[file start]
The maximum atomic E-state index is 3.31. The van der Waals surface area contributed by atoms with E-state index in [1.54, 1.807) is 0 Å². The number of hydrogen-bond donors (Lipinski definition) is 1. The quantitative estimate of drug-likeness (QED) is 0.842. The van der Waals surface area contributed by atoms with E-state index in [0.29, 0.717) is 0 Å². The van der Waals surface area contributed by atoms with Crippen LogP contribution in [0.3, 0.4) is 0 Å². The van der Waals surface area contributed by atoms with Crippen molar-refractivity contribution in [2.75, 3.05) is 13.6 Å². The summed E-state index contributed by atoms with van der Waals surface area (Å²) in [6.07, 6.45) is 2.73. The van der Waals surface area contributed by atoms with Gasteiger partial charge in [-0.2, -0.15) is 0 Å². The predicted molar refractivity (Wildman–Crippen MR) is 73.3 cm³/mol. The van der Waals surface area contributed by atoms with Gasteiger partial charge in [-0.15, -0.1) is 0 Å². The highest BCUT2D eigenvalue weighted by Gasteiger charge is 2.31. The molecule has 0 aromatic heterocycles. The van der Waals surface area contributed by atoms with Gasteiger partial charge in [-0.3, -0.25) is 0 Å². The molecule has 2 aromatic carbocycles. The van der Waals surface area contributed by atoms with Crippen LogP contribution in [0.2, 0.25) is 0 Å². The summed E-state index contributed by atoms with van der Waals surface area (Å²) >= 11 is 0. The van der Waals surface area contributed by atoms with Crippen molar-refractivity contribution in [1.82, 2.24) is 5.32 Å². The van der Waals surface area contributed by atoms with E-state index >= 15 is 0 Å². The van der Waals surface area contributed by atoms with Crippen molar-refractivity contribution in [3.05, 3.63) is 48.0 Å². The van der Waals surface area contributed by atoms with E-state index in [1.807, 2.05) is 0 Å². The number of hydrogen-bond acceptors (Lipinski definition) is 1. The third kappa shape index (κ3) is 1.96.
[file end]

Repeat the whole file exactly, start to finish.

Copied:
The maximum atomic E-state index is 3.31. The van der Waals surface area contributed by atoms with E-state index in [1.54, 1.807) is 0 Å². The number of hydrogen-bond donors (Lipinski definition) is 1. The quantitative estimate of drug-likeness (QED) is 0.842. The van der Waals surface area contributed by atoms with E-state index in [0.29, 0.717) is 0 Å². The van der Waals surface area contributed by atoms with Crippen LogP contribution in [0.3, 0.4) is 0 Å². The van der Waals surface area contributed by atoms with Crippen molar-refractivity contribution in [2.75, 3.05) is 13.6 Å². The summed E-state index contributed by atoms with van der Waals surface area (Å²) in [6.07, 6.45) is 2.73. The van der Waals surface area contributed by atoms with Gasteiger partial charge in [-0.2, -0.15) is 0 Å². The predicted molar refractivity (Wildman–Crippen MR) is 73.3 cm³/mol. The van der Waals surface area contributed by atoms with Gasteiger partial charge in [-0.15, -0.1) is 0 Å². The highest BCUT2D eigenvalue weighted by Gasteiger charge is 2.31. The molecule has 0 aromatic heterocycles. The van der Waals surface area contributed by atoms with Gasteiger partial charge in [-0.3, -0.25) is 0 Å². The molecule has 2 aromatic carbocycles. The van der Waals surface area contributed by atoms with Crippen LogP contribution in [0.2, 0.25) is 0 Å². The summed E-state index contributed by atoms with van der Waals surface area (Å²) >= 11 is 0. The van der Waals surface area contributed by atoms with Crippen molar-refractivity contribution in [1.82, 2.24) is 5.32 Å². The van der Waals surface area contributed by atoms with E-state index >= 15 is 0 Å². The van der Waals surface area contributed by atoms with Crippen molar-refractivity contribution in [3.05, 3.63) is 48.0 Å². The van der Waals surface area contributed by atoms with E-state index in [1.807, 2.05) is 0 Å². The number of hydrogen-bond acceptors (Lipinski definition) is 1. The third kappa shape index (κ3) is 1.96.